UK loses £11 billion a year to fraud and cybercrime

editorial image

British businesses and members of the public lost a combined £10.9 billion pounds to fraud last year, according to new figures from anti-fraud groups.

Averaged across the whole adult population of the UK that equates to around £210 per person, but Action Fraud and Get Safe Online warn that the real figure is likely to be even higher.

Those polled by the group who said they had been a victim of online crime lost an average of £523 each but almost 40 per cent of victims said they hadn’t bothered to report the incident. More than a third (38 per cent) said they felt the matter was too trivial to report and a similar number (37 per cent) said they felt there was nothing that could be done about it.

According to the research 89 per cent of people were concerned about online safety and security but a quarter said they had only a limited understanding of the risks and how to protect themselves.

The study found that many Britons are still not taking the basic steps to keep themselves safe online, prompting the national fraud and cybercrime reporting agency to urge people to take their internet security more seriously

As many as 43 per cent of respondents said that they use the same password for multiple online accounts and even when warned to change a password after a security breach 12 per cent didn’t follow the advice.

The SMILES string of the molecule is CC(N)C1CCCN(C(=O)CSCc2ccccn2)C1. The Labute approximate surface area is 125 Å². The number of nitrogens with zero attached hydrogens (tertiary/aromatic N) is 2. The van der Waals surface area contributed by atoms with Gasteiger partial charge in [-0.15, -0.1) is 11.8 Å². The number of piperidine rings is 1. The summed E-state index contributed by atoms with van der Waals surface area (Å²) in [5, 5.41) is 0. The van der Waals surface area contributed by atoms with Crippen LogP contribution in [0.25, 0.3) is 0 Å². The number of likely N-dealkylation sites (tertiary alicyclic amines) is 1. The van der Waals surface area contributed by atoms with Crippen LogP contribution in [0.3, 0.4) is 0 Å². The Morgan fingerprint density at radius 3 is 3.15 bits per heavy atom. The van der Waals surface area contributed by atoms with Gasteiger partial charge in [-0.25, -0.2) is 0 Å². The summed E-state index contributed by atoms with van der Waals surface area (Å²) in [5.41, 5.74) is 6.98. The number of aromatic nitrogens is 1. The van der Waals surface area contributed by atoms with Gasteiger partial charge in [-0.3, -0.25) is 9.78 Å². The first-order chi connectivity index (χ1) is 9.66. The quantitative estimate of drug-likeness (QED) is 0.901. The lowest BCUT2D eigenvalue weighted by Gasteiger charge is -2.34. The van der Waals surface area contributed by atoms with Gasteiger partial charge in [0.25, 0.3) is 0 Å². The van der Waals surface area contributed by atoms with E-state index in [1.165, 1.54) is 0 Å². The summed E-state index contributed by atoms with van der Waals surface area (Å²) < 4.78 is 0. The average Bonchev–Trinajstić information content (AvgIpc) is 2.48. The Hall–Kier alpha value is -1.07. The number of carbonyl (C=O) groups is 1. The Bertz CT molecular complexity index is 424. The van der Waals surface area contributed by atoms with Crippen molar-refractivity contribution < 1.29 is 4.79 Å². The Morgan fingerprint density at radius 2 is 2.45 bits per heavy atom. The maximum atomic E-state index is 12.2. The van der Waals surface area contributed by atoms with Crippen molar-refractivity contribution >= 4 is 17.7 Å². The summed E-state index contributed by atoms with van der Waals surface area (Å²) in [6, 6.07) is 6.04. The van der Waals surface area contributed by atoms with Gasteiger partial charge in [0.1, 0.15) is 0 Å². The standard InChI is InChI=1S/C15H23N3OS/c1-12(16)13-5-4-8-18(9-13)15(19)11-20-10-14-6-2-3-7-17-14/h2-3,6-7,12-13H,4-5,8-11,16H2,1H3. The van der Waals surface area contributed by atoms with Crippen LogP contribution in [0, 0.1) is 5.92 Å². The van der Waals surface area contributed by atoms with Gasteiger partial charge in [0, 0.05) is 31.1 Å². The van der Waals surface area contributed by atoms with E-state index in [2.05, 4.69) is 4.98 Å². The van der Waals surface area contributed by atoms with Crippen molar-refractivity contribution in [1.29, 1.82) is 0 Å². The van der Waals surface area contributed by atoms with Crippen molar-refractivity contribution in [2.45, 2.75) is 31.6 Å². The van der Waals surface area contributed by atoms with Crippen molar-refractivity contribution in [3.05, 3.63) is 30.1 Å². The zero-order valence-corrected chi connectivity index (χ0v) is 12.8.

The research also showed that respondents only update their security software every eight and a half months and a fifth do not update their device operating systems at all.

When it came to taking care of personal information, nearly a quarter (23 per cent) said they never updated their privacy settings on social media, with 58 per cent saying they did not know how to.

Tony Neate, chief executive of Get Safe Online, said: “The fact that the UK is losing nearly £11bn to cyber criminals is frightening and highlights the need for each and every one of us to make sure we are taking our online safety seriously. It is clear from our survey that people are very concerned, and rightly so.

“The fact that over a third of people felt there was nothing that could have been done to stop them becoming a victim is alarming indeed – particularly when it’s so easy to protect yourself online.

“Also, as our research shows, people are losing large sums of money on average - £523 being the equivalent of a holiday abroad or the price of a new piece of technology in the home.

“As a result, it seems there is still a big education job to do. Let’s not let cyber criminals get away with it anymore by ensuring that each and every one of us is updating the operating systems of our various devices and ensuring security software is always updated.

“What’s more we all need to ensure that we have a different password for each online account we own and website we visit. Online safety needs to be part of our everyday routines.”